Boil kettle condenser - no overhead ventilation needed

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Franktalk

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Remember, on your first brews when you are dialing in you can always dilute, but it isn't so easy to increase gravity, except adding extract. So, figure that your boil off is going to be less than you're used to. My boil off is only 5% for a one hour boil. You may not be that low, but plan that you will be much lower than you were previously getting.
 

Bobby_M

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I have the TC x-dry in stock. If you go TC, I would put the TC EZclean valve on the output port. The hoses would all connect with 1.5" TC x 5/8" barb adapters on the ends of 1/2" ID silicone tubing.

Bobby
 

GuldTuborg

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I may have missed the obvious, so forgive me if this is covered elsewhere.

Assuming a standard 15 gallon kettle, how much usable volume can I expect to lose if I add a 1.5" TC port at the top for one of these condenser units? I'm considering going this route, but just want to consider any changes it might make to my system.
 

Franktalk

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I may have missed the obvious, so forgive me if this is covered elsewhere.

Assuming a standard 15 gallon kettle, how much usable volume can I expect to lose if I add a 1.5" TC port at the top for one of these condenser units? I'm considering going this route, but just want to consider any changes it might make to my system.
It depends on how vigorous your boil is. I'm of the mind that a low boil makes a better beer and that a too vigorous boil stresses the wort at the expense of malt flavor and heading compounds. So I boil so that there is only slow roll on the surface and good movement of the wort within the boil. My electrical controller is set at around 35%, and my boil-off is between 5-6%. Starting with 6.25 gals and ending up with just over 5.75. So if you are starting with 11 gallons you might end up with 10-10.25. It is totally up to your boiling level.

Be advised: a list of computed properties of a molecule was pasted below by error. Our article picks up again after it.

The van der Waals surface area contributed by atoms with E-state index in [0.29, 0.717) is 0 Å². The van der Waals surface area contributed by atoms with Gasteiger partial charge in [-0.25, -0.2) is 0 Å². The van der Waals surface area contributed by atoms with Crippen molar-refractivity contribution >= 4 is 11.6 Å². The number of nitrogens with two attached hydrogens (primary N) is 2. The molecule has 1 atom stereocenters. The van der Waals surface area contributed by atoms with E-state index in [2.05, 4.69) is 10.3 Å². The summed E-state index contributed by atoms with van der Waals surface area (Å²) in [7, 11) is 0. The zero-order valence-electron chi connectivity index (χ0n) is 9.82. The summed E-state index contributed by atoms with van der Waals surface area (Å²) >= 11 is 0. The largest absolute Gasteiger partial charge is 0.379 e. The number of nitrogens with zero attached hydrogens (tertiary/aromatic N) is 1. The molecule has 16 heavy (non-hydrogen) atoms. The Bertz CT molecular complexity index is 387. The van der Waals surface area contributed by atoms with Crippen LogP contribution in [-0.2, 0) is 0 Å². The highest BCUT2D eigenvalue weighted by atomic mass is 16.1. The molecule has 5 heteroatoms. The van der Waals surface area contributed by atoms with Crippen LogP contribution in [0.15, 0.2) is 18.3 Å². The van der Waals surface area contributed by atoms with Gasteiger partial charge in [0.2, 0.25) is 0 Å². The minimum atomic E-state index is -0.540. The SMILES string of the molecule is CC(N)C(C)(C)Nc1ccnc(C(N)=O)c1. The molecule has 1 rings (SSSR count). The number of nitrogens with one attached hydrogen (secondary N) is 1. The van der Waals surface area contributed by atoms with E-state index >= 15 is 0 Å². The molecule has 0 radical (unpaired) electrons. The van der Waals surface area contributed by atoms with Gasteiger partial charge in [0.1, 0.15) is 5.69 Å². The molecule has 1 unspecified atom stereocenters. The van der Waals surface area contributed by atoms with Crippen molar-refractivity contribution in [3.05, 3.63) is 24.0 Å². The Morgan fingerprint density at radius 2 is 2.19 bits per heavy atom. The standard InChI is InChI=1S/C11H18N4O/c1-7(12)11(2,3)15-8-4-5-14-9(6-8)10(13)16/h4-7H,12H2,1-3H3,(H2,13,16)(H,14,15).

If you are not already convinced about the advantage of a low boil check out this seminar given by Martin Brungard:
...
 

fragged

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I may have missed the obvious, so forgive me if this is covered elsewhere.

Assuming a standard 15 gallon kettle, how much usable volume can I expect to lose if I add a 1.5" TC port at the top for one of these condenser units? I'm considering going this route, but just want to consider any changes it might make to my system.
Depends on your kettle dimensions. I put my port on the lid so that I didn't lose any. My kettle is about an inch per gallon, so if I would have put it on the side my new max would be 2-3 gallons less. 1.5 inch for the port, .5 inch to space it from the rim plus a little more room so that boiling doesn't cause liquid flow into the port.

I'd note that putting it in the lid creates a different set of problems, mainly sealing and stability. I now have a couple pounds of stuff hanging off the side of a thin 17.5 inch lid, so I have to clamp the lid down with spring clamps.
 
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Bobby_M

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Figure at least a 1/2" gap between the top and the top edge of the TC port and then another 1.5" so you'll lose roughly 2" of headroom in the kettle. However, also keep in mind you'll have half the boil off rate that you're used to so figure out what you need preboil with that reduced loss and see if you can spare the 2".
 

Zenmeister

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Here's a picture of mine. I have a 20-gallon Spike kettle, and You can see the volume markings in the background. I will usually get 18.5 gallons MAX, but have never really tried to push it beyond that. This was the closest to the top Spike would make it, but it is alright by me.
Boil Kettle.jpg
 

GuldTuborg

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Thanks guys.

I know there are some tradeoffs. Condenser means less boil off, therefore less overall volume of wort necessary to put in the kettle to begin with for the same quantity into the fermentor. I just wanted a rough estimate, and knowing the height difference should enable me to make some rough calculations.

I'm still a little bit torn about lid versus side of the kettle placement, but I suppose I'll figure it out. Concerns include ease of hop additions, ease of immersion chiller use, cost of additional ports and/or connectors, and the like. I'm suffering from a bit of paralysis by analysis, partially because this is all new to me.

Edit: for those who have a condenser in the lid or side of pot: any reason, after doing it, you'd want to switch? Any factors in the decision I'm overlooking?
 
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DuncB